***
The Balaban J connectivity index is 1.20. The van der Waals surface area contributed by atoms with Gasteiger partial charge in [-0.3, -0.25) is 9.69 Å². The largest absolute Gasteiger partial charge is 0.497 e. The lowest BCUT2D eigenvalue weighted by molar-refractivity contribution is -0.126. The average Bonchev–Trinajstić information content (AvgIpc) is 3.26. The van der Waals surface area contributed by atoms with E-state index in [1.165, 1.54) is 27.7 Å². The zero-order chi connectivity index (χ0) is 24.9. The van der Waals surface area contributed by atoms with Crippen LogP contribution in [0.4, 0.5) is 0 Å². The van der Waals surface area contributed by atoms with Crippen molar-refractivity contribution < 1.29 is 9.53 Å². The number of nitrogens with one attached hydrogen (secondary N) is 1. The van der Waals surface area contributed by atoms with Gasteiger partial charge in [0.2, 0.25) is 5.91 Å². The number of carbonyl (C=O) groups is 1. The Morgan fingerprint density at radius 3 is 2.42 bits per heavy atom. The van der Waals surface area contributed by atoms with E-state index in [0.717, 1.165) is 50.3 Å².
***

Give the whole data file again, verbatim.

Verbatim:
The Balaban J connectivity index is 1.20. The van der Waals surface area contributed by atoms with Gasteiger partial charge in [-0.3, -0.25) is 9.69 Å². The largest absolute Gasteiger partial charge is 0.497 e. The lowest BCUT2D eigenvalue weighted by molar-refractivity contribution is -0.126. The average Bonchev–Trinajstić information content (AvgIpc) is 3.26. The van der Waals surface area contributed by atoms with E-state index in [1.165, 1.54) is 27.7 Å². The zero-order chi connectivity index (χ0) is 24.9. The van der Waals surface area contributed by atoms with Crippen LogP contribution in [0.4, 0.5) is 0 Å². The van der Waals surface area contributed by atoms with Crippen molar-refractivity contribution < 1.29 is 9.53 Å². The number of nitrogens with one attached hydrogen (secondary N) is 1. The van der Waals surface area contributed by atoms with Gasteiger partial charge in [0.2, 0.25) is 5.91 Å². The number of carbonyl (C=O) groups is 1. The Morgan fingerprint density at radius 3 is 2.42 bits per heavy atom. The van der Waals surface area contributed by atoms with E-state index in [0.717, 1.165) is 50.3 Å².